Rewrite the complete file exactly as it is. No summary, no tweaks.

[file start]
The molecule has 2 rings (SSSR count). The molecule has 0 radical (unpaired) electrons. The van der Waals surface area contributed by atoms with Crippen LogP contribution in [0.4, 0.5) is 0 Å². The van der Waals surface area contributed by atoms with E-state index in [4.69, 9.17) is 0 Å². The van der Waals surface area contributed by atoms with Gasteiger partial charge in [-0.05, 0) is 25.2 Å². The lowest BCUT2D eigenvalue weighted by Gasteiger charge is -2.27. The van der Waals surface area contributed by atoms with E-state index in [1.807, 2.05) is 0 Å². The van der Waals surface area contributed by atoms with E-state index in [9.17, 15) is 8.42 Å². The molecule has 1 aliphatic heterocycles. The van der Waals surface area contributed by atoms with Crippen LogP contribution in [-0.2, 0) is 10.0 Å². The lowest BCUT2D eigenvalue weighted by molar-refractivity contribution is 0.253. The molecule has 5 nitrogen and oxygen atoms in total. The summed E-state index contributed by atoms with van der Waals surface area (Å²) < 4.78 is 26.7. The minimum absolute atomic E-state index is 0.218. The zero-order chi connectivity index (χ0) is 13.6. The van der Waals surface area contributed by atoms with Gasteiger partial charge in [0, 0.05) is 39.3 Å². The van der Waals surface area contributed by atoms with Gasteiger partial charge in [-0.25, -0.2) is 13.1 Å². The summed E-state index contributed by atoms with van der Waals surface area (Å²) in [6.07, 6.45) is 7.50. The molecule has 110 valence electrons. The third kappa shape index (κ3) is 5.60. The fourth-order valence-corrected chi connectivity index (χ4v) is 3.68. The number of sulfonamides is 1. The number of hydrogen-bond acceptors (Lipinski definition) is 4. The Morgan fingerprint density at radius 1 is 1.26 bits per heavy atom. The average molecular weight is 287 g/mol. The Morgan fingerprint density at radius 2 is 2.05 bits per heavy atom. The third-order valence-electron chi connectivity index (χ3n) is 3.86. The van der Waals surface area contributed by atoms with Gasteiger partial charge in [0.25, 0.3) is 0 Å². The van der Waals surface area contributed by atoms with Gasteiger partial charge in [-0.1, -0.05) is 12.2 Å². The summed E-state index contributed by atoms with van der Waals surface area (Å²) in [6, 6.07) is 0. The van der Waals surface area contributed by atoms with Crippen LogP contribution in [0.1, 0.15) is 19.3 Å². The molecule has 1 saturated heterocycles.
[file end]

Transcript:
The molecule has 2 rings (SSSR count). The molecule has 0 radical (unpaired) electrons. The van der Waals surface area contributed by atoms with Crippen LogP contribution in [0.4, 0.5) is 0 Å². The van der Waals surface area contributed by atoms with E-state index in [4.69, 9.17) is 0 Å². The van der Waals surface area contributed by atoms with Gasteiger partial charge in [-0.05, 0) is 25.2 Å². The lowest BCUT2D eigenvalue weighted by Gasteiger charge is -2.27. The van der Waals surface area contributed by atoms with E-state index in [1.807, 2.05) is 0 Å². The van der Waals surface area contributed by atoms with E-state index in [9.17, 15) is 8.42 Å². The molecule has 1 aliphatic heterocycles. The van der Waals surface area contributed by atoms with Crippen LogP contribution in [-0.2, 0) is 10.0 Å². The lowest BCUT2D eigenvalue weighted by molar-refractivity contribution is 0.253. The molecule has 5 nitrogen and oxygen atoms in total. The summed E-state index contributed by atoms with van der Waals surface area (Å²) < 4.78 is 26.7. The minimum absolute atomic E-state index is 0.218. The zero-order chi connectivity index (χ0) is 13.6. The van der Waals surface area contributed by atoms with Gasteiger partial charge in [0, 0.05) is 39.3 Å². The van der Waals surface area contributed by atoms with Gasteiger partial charge in [-0.25, -0.2) is 13.1 Å². The summed E-state index contributed by atoms with van der Waals surface area (Å²) in [6.07, 6.45) is 7.50. The molecule has 110 valence electrons. The third kappa shape index (κ3) is 5.60. The fourth-order valence-corrected chi connectivity index (χ4v) is 3.68. The number of sulfonamides is 1. The number of hydrogen-bond acceptors (Lipinski definition) is 4. The Morgan fingerprint density at radius 1 is 1.26 bits per heavy atom. The average molecular weight is 287 g/mol. The Morgan fingerprint density at radius 2 is 2.05 bits per heavy atom. The third-order valence-electron chi connectivity index (χ3n) is 3.86. The van der Waals surface area contributed by atoms with Gasteiger partial charge in [0.25, 0.3) is 0 Å². The van der Waals surface area contributed by atoms with Gasteiger partial charge in [-0.1, -0.05) is 12.2 Å². The summed E-state index contributed by atoms with van der Waals surface area (Å²) in [6, 6.07) is 0. The van der Waals surface area contributed by atoms with Crippen LogP contribution in [0.1, 0.15) is 19.3 Å². The molecule has 1 saturated heterocycles.